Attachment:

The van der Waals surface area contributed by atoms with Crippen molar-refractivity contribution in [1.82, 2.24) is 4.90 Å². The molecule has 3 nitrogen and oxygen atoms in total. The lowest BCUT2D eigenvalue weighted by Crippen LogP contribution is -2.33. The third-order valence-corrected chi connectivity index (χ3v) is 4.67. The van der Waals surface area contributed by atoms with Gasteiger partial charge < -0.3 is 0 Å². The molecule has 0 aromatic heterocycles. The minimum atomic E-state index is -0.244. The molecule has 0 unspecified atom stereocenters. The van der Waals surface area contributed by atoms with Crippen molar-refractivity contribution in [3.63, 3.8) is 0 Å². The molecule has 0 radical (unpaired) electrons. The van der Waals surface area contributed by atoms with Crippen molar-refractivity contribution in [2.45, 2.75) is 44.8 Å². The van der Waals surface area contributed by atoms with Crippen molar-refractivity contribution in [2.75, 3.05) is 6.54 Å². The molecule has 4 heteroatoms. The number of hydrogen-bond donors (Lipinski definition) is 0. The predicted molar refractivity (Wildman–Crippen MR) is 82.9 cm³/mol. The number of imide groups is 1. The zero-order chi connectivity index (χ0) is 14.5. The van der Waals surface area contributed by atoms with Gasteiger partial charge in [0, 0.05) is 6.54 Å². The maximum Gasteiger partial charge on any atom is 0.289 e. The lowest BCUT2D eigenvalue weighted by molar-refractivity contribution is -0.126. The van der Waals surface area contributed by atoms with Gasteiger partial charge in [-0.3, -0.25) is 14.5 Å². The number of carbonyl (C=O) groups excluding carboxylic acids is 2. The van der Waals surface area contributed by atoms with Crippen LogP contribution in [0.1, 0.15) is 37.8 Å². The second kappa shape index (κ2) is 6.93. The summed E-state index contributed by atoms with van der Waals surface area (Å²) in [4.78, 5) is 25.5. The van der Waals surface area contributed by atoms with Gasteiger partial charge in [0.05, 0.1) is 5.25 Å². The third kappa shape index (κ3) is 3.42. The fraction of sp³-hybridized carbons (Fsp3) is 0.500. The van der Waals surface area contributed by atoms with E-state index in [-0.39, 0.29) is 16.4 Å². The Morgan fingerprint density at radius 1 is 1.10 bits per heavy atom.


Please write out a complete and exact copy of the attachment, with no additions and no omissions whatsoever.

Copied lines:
The van der Waals surface area contributed by atoms with Crippen molar-refractivity contribution in [1.82, 2.24) is 4.90 Å². The molecule has 3 nitrogen and oxygen atoms in total. The lowest BCUT2D eigenvalue weighted by Crippen LogP contribution is -2.33. The third-order valence-corrected chi connectivity index (χ3v) is 4.67. The van der Waals surface area contributed by atoms with Gasteiger partial charge < -0.3 is 0 Å². The molecule has 0 aromatic heterocycles. The minimum atomic E-state index is -0.244. The molecule has 0 unspecified atom stereocenters. The van der Waals surface area contributed by atoms with Crippen molar-refractivity contribution in [3.63, 3.8) is 0 Å². The molecule has 0 radical (unpaired) electrons. The van der Waals surface area contributed by atoms with Crippen molar-refractivity contribution in [2.45, 2.75) is 44.8 Å². The van der Waals surface area contributed by atoms with Crippen molar-refractivity contribution in [2.75, 3.05) is 6.54 Å². The molecule has 4 heteroatoms. The number of hydrogen-bond donors (Lipinski definition) is 0. The predicted molar refractivity (Wildman–Crippen MR) is 82.9 cm³/mol. The number of imide groups is 1. The zero-order chi connectivity index (χ0) is 14.5. The van der Waals surface area contributed by atoms with Gasteiger partial charge in [0, 0.05) is 6.54 Å². The maximum Gasteiger partial charge on any atom is 0.289 e. The lowest BCUT2D eigenvalue weighted by molar-refractivity contribution is -0.126. The van der Waals surface area contributed by atoms with Gasteiger partial charge in [-0.3, -0.25) is 14.5 Å². The number of carbonyl (C=O) groups excluding carboxylic acids is 2. The van der Waals surface area contributed by atoms with Crippen LogP contribution in [0.1, 0.15) is 37.8 Å². The second kappa shape index (κ2) is 6.93. The summed E-state index contributed by atoms with van der Waals surface area (Å²) in [4.78, 5) is 25.5. The van der Waals surface area contributed by atoms with Gasteiger partial charge in [0.05, 0.1) is 5.25 Å². The third kappa shape index (κ3) is 3.42. The fraction of sp³-hybridized carbons (Fsp3) is 0.500. The van der Waals surface area contributed by atoms with E-state index in [-0.39, 0.29) is 16.4 Å². The Morgan fingerprint density at radius 1 is 1.10 bits per heavy atom.